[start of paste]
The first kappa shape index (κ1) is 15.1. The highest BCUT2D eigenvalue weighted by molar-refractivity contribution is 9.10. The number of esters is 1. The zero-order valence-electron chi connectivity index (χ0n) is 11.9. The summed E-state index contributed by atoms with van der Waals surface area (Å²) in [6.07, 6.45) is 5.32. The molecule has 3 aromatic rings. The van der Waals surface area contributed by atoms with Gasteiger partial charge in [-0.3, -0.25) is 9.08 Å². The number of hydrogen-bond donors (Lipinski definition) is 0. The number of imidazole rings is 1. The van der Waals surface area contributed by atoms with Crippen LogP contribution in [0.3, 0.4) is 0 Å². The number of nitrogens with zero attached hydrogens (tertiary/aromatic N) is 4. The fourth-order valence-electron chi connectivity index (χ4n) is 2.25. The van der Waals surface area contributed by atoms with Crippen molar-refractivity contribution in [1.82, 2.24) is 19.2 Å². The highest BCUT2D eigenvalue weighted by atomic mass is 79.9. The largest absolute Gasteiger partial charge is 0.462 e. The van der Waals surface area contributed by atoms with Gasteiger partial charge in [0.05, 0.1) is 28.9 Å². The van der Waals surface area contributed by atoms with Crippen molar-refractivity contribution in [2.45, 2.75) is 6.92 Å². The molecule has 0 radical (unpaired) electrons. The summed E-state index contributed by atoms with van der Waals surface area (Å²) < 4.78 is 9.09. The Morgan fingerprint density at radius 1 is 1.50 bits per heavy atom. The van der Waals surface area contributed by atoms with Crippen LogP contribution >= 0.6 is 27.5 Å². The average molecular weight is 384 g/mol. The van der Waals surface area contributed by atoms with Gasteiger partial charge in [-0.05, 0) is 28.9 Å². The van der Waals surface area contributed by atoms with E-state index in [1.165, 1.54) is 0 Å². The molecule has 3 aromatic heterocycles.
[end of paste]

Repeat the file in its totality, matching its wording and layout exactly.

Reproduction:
The first kappa shape index (κ1) is 15.1. The highest BCUT2D eigenvalue weighted by molar-refractivity contribution is 9.10. The number of esters is 1. The zero-order valence-electron chi connectivity index (χ0n) is 11.9. The summed E-state index contributed by atoms with van der Waals surface area (Å²) in [6.07, 6.45) is 5.32. The molecule has 3 aromatic rings. The van der Waals surface area contributed by atoms with Gasteiger partial charge in [-0.3, -0.25) is 9.08 Å². The number of hydrogen-bond donors (Lipinski definition) is 0. The number of imidazole rings is 1. The van der Waals surface area contributed by atoms with Crippen LogP contribution in [0.3, 0.4) is 0 Å². The number of nitrogens with zero attached hydrogens (tertiary/aromatic N) is 4. The fourth-order valence-electron chi connectivity index (χ4n) is 2.25. The van der Waals surface area contributed by atoms with Crippen molar-refractivity contribution in [1.82, 2.24) is 19.2 Å². The highest BCUT2D eigenvalue weighted by atomic mass is 79.9. The largest absolute Gasteiger partial charge is 0.462 e. The van der Waals surface area contributed by atoms with Gasteiger partial charge in [0.05, 0.1) is 28.9 Å². The van der Waals surface area contributed by atoms with Crippen molar-refractivity contribution in [2.45, 2.75) is 6.92 Å². The molecule has 0 radical (unpaired) electrons. The summed E-state index contributed by atoms with van der Waals surface area (Å²) < 4.78 is 9.09. The Morgan fingerprint density at radius 1 is 1.50 bits per heavy atom. The van der Waals surface area contributed by atoms with Crippen LogP contribution >= 0.6 is 27.5 Å². The average molecular weight is 384 g/mol. The van der Waals surface area contributed by atoms with Gasteiger partial charge in [-0.05, 0) is 28.9 Å². The van der Waals surface area contributed by atoms with E-state index in [1.165, 1.54) is 0 Å². The molecule has 3 aromatic heterocycles.